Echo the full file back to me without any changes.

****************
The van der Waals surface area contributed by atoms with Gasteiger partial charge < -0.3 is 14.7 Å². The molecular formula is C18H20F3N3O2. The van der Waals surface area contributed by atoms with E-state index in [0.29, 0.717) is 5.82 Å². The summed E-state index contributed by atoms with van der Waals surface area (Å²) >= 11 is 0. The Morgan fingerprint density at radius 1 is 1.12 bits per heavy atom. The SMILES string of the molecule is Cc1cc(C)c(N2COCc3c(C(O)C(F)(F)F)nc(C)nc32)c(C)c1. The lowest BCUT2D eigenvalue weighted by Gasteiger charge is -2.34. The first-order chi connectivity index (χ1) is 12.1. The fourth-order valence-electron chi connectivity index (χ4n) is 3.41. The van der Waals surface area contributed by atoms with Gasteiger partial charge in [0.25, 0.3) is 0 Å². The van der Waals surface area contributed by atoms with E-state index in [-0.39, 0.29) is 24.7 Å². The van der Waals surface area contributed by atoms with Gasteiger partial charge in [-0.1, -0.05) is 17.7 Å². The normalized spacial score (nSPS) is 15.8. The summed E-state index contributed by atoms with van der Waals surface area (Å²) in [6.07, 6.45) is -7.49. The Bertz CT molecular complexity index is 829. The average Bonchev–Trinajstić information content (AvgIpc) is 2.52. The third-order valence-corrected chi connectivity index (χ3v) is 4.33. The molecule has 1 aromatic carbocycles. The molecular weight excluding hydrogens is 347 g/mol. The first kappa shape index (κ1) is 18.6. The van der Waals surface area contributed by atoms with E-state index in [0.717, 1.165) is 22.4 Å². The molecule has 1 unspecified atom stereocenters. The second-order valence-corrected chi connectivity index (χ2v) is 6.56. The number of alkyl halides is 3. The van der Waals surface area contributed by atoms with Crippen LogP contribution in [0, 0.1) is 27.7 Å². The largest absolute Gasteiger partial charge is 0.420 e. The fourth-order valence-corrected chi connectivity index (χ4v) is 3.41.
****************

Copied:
The van der Waals surface area contributed by atoms with Gasteiger partial charge < -0.3 is 14.7 Å². The molecular formula is C18H20F3N3O2. The van der Waals surface area contributed by atoms with E-state index in [0.29, 0.717) is 5.82 Å². The summed E-state index contributed by atoms with van der Waals surface area (Å²) >= 11 is 0. The Morgan fingerprint density at radius 1 is 1.12 bits per heavy atom. The SMILES string of the molecule is Cc1cc(C)c(N2COCc3c(C(O)C(F)(F)F)nc(C)nc32)c(C)c1. The lowest BCUT2D eigenvalue weighted by Gasteiger charge is -2.34. The first-order chi connectivity index (χ1) is 12.1. The fourth-order valence-electron chi connectivity index (χ4n) is 3.41. The van der Waals surface area contributed by atoms with Gasteiger partial charge in [0.25, 0.3) is 0 Å². The van der Waals surface area contributed by atoms with E-state index in [-0.39, 0.29) is 24.7 Å². The van der Waals surface area contributed by atoms with Gasteiger partial charge in [-0.1, -0.05) is 17.7 Å². The normalized spacial score (nSPS) is 15.8. The summed E-state index contributed by atoms with van der Waals surface area (Å²) in [6.07, 6.45) is -7.49. The Bertz CT molecular complexity index is 829. The average Bonchev–Trinajstić information content (AvgIpc) is 2.52. The third-order valence-corrected chi connectivity index (χ3v) is 4.33. The molecule has 1 aromatic carbocycles. The molecular weight excluding hydrogens is 347 g/mol. The first kappa shape index (κ1) is 18.6. The van der Waals surface area contributed by atoms with E-state index in [0.717, 1.165) is 22.4 Å². The molecule has 1 unspecified atom stereocenters. The second-order valence-corrected chi connectivity index (χ2v) is 6.56. The number of alkyl halides is 3. The van der Waals surface area contributed by atoms with Crippen LogP contribution in [0, 0.1) is 27.7 Å². The largest absolute Gasteiger partial charge is 0.420 e. The fourth-order valence-corrected chi connectivity index (χ4v) is 3.41.